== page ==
3. Australian Institute of Health and Welfare. Impact of alcohol and illicit drugs use on the burden of disease and injury in Australia 2018 [11.12.2023].
  4. Australian Bureau of Statistics. Causes of Death, Australia 2023 [07.12.2023].
  5. Australian Institute of Health and Welfare. Australian Burden of Disease Study 2023 [10.01.2023].
  6. National Cancer Institute.Alcohol and Cancer Risk 2021 [08.12.2023].
  7. Rumgay H, Shield K, Harvat H, Ferrari P, Sornpaisarn B, Obot I, et al. Global burden of cancer in 2020 attributable to alcohol consumption: a population-based study. The Lancet Oncology [Internet]. 2021 [07.12.2023]; 22(8):[1071-80 pp.].
  8. Pandeya N, Wilson LF, Webb PM, Neale RE, Bain CJ, Whiteman DC. Cancers in Australia in 2010 attributable to the consumption of alcohol. Aust N Z J Public Health [Internet]. 2015 [11.12.2023]; 39(5):[408-13 pp.].
  9. Biddinger KJ, Emdin CAMDD, Haas MEP, Wang MP, Hindy GMD, Ellinor PTMDP, et al. Association of Habitual Alcohol Intake With Risk of Cardiovascular Disease. JAMA Network Open [Internet]. 2022 [08.12.2023]; 5(3):[e223849 p.]. Available from:
  10. Jeong S-M, Lee HR, Han K, Jeon KH, Kim D, Yoo JE, et al. Association of Change in Alcohol Consumption With Risk of Ischemic Stroke. Stroke [Internet]. 2022 [08.12.2023]; 53(8):[2488-96 pp.].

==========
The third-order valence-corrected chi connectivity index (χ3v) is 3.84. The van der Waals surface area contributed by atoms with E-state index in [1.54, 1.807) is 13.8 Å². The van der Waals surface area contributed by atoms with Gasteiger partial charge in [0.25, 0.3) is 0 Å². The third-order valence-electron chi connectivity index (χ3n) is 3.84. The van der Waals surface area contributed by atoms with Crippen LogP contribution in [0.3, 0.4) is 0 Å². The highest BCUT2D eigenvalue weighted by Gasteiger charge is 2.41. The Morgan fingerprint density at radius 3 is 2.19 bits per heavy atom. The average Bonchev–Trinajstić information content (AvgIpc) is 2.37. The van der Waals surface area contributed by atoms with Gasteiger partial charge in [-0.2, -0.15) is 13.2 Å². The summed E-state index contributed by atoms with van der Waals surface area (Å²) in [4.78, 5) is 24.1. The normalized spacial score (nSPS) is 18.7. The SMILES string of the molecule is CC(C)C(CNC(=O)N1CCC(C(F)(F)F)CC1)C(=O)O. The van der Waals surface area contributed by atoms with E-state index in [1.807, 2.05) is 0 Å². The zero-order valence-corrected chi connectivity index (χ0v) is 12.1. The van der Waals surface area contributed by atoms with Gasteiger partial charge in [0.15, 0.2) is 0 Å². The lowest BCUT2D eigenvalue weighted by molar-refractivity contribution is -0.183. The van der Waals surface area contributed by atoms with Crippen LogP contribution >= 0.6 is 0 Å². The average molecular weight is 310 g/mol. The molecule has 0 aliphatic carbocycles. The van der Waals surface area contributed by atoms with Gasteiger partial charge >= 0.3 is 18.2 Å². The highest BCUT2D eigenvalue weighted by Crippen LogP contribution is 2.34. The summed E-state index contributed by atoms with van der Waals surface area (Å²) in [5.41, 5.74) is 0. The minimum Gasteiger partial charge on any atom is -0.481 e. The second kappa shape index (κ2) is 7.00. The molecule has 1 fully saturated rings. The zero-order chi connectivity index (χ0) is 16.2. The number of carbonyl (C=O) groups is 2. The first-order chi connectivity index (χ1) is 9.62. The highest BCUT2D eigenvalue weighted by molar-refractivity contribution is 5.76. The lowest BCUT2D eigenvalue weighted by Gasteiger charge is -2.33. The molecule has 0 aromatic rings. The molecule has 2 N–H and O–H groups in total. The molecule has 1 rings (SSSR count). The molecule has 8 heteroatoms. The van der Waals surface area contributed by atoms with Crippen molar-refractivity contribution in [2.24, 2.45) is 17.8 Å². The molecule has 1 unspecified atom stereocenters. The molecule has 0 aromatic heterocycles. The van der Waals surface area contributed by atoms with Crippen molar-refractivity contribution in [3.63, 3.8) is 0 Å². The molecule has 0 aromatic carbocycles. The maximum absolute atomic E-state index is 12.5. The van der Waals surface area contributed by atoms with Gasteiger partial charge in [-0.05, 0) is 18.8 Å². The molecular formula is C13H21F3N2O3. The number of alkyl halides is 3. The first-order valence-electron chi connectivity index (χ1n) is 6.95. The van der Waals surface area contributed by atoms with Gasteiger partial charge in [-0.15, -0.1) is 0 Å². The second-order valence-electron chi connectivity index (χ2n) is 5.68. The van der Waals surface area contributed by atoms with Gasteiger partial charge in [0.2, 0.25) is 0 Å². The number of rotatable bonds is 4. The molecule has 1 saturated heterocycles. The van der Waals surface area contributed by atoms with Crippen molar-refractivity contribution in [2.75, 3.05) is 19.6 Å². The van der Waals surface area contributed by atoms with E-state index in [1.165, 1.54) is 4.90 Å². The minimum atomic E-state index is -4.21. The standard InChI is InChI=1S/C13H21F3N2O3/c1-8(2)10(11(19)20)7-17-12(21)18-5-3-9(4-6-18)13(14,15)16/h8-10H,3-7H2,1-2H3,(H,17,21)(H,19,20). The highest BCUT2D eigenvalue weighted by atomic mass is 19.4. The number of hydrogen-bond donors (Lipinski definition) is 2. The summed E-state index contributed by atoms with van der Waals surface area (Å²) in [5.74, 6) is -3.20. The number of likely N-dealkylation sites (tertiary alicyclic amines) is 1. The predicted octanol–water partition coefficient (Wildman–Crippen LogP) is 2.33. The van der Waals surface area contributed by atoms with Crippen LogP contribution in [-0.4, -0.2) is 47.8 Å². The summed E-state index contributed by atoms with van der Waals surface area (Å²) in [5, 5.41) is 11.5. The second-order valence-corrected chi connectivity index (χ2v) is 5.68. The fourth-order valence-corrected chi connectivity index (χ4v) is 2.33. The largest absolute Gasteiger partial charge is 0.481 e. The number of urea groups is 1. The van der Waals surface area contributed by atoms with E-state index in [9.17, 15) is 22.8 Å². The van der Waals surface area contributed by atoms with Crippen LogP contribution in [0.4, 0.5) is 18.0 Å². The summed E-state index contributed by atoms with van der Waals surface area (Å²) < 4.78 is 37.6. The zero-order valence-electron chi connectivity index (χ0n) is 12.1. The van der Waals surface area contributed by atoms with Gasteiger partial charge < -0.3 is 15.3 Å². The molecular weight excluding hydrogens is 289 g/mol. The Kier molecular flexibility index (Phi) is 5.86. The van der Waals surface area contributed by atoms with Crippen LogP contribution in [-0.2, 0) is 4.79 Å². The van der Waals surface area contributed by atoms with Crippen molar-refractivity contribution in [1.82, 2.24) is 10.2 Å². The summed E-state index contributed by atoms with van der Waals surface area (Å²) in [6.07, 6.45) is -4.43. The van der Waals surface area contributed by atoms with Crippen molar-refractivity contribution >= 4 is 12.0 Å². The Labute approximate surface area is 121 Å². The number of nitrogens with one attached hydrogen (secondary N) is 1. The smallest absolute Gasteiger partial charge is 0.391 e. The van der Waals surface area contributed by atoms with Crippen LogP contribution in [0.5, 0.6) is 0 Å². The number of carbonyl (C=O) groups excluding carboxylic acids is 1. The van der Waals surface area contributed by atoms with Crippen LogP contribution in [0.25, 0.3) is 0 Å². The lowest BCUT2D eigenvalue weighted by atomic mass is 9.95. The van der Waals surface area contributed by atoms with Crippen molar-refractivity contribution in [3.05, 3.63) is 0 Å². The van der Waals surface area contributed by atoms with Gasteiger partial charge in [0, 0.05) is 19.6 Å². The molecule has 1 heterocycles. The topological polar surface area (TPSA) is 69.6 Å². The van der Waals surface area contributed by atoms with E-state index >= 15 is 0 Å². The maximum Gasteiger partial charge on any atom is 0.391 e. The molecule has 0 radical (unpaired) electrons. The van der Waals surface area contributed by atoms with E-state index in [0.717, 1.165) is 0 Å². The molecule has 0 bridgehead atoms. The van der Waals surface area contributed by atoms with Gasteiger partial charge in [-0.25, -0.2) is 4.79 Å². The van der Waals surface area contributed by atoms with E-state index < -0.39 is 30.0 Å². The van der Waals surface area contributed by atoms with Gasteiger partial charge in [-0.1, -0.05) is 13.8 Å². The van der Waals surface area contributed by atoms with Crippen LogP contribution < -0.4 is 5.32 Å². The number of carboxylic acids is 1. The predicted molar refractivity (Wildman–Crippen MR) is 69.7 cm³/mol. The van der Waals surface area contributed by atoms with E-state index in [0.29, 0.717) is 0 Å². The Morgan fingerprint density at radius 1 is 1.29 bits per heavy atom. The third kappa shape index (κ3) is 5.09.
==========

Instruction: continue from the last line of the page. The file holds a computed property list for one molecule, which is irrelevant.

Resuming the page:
11. Cheraghi Z, Doosti-Irani A, Almasi-Hashiani A, Baigi V, Mansournia N, Etminan M, et al. The effect of alcohol on osteoporosis: A systematic review and meta-analysis. Drug and Alcohol Dependence [Internet]. 2019 [08.12.2023]; 197:[197-202 pp.].
  12. Patel RM, M. Alcoholic Liver Disease. NCBI [Internet]. 2023 [08.12.2023]. Available from:
  13. Osna NA, Donohue TMJ, Kharbanda KK. Alcoholic Liver Disease: Pathogenesis and Current Management. Alcohol research : current reviews [Internet]. 2017 [08.12.2023]; 38(2):[147-61 pp.].
  14. Klochkov A, Kudaravalli P, Lim L, Sun Y.Alcoholic Pancreatitis. NCBI [Internet]. 2023 [08.12.2023].
  15. Seitz Helmut K, Scherübl H.Alcohol Use and Gastrointestinal Diseases. Visceral medicine [Internet]. 2020 [11.12.2023]; 36(3):[157-9 pp.]. Available from:
  16. Simon L, Jolley SE, Molina PE. Alcoholic Myopathy: Pathophysiologic Mechanisms and Clinical Implications. Alcohol research : current reviews [Internet]. 2017 [11.12.2023]; 38(2):[207-17 pp.].
  17. Stockwell T, Zhao J, Panwar S, Roemer A, Naimi T, Chikritzhs T. Do "Moderate" Drinkers Have Reduced Mortality Risk? A Systematic Review and Meta-Analysis of Alcohol Consumption and All-Cause Mortality. Journal of studies on alcohol and drugs [Internet]. 2016 [11.12.2023]; 77(2):[185-98 pp.].
  18. National Health and Medical Research Council. Australian Guidelines to Reduce Health Risks from Drinking Alcohol 2020 [11.12.2023].